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Home > 'They don't actually join the dots': an exploration of organizational change in Irish opiate community treatment services.

Peter, Kelly and Hegarty, J and R, Dyer Kyle and O Donovan, A (2021) 'They don't actually join the dots': an exploration of organizational change in Irish opiate community treatment services. Journal of Substance Abuse Treatment, Early online, p. 108557. (In Press) doi: 10.1016/j.jsat.2021.108557.

BACKGROUND: People who use community-based drug treatment services spend a considerable amount of their time in treatment in direct contact with frontline staff. These staff are also fundamental to supporting the implementation of change to meet service user needs. Yet, very little is known about staff perspectives on the process and internal dynamics of drug treatment services, their views about what makes services work effectively, and how services can more effectively adopt to changes in practice.

AIM AND METHOD: Conducted across Irish community opiate prescribing services and drawing on data from 12 in-depth qualitative interviews with frontline staff. This paper examines the narratives of staff about the factors which influence the dynamics and process of treatment services, particularly in relation to the implantation of change.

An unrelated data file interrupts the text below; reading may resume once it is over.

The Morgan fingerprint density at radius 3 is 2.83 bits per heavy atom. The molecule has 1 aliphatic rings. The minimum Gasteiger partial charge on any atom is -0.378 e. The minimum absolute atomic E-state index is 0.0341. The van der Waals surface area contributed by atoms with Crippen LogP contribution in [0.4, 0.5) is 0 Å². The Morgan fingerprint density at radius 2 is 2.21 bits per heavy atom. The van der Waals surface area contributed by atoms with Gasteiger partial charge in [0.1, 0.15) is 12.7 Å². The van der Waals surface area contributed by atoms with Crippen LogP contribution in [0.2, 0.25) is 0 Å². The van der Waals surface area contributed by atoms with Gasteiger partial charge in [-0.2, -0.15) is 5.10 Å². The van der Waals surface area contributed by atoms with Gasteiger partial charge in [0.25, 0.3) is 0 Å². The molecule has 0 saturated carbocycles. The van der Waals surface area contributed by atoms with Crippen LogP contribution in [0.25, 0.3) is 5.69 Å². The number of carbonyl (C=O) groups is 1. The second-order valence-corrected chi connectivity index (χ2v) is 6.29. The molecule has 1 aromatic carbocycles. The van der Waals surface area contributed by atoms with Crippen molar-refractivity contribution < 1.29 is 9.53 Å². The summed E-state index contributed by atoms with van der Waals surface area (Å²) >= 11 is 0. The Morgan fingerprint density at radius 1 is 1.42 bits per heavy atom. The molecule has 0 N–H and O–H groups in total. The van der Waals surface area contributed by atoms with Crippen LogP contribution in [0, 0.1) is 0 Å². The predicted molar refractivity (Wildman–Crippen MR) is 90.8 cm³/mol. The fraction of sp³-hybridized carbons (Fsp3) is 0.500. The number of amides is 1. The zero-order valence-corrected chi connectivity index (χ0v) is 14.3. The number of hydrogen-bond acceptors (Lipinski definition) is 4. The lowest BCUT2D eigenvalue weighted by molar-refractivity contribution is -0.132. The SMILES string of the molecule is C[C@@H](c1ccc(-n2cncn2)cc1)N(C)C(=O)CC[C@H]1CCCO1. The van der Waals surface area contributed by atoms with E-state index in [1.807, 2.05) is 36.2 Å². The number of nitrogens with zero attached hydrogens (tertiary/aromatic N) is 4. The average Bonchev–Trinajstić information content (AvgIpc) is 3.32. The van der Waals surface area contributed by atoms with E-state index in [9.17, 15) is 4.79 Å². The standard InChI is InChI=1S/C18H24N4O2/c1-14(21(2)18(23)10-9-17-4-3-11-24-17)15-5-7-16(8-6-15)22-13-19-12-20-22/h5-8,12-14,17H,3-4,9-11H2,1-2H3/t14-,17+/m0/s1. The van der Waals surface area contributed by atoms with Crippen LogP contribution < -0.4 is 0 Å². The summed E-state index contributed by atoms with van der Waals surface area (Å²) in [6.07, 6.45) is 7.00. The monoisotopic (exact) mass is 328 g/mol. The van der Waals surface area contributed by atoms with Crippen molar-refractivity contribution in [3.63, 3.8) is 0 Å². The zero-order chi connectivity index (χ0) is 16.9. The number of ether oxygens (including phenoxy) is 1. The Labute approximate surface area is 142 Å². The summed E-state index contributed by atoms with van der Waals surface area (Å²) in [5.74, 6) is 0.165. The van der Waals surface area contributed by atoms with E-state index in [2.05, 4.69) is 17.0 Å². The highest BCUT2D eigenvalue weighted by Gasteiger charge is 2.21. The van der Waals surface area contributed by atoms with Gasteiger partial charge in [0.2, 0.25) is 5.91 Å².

FINDINGS: Change itself was described both in respect of how a service responded to immediate service user needs or supported planned change. Little distinction was made in respect of service attributes which facilitated a response in either context. Overwhelmingly, staff contextualised current service effectiveness, historical change, and desired change in how effectively their services met service user needs, which was also viewed as a significant motivation for change. Differences in operational standards across services in terms of practices, policy implementation, job roles, divisions between professional groups, and recruitment and retention of staff inhibited change adoption. Factors which were identified in terms of inhibiting or facilitating planned change were consistent with the wider literature on change implementation but provided unique insights in the context of substance misuse services.

CONCLUSIONS: A range of interdependent factors which influence an 'eco-system' of service delivery were identified. Effective policy implementation in Ireland remains aspirational, but findings reported in this paper have important implications for future planning and design of services for people who use drugs, and provide a good basis for further investigation.


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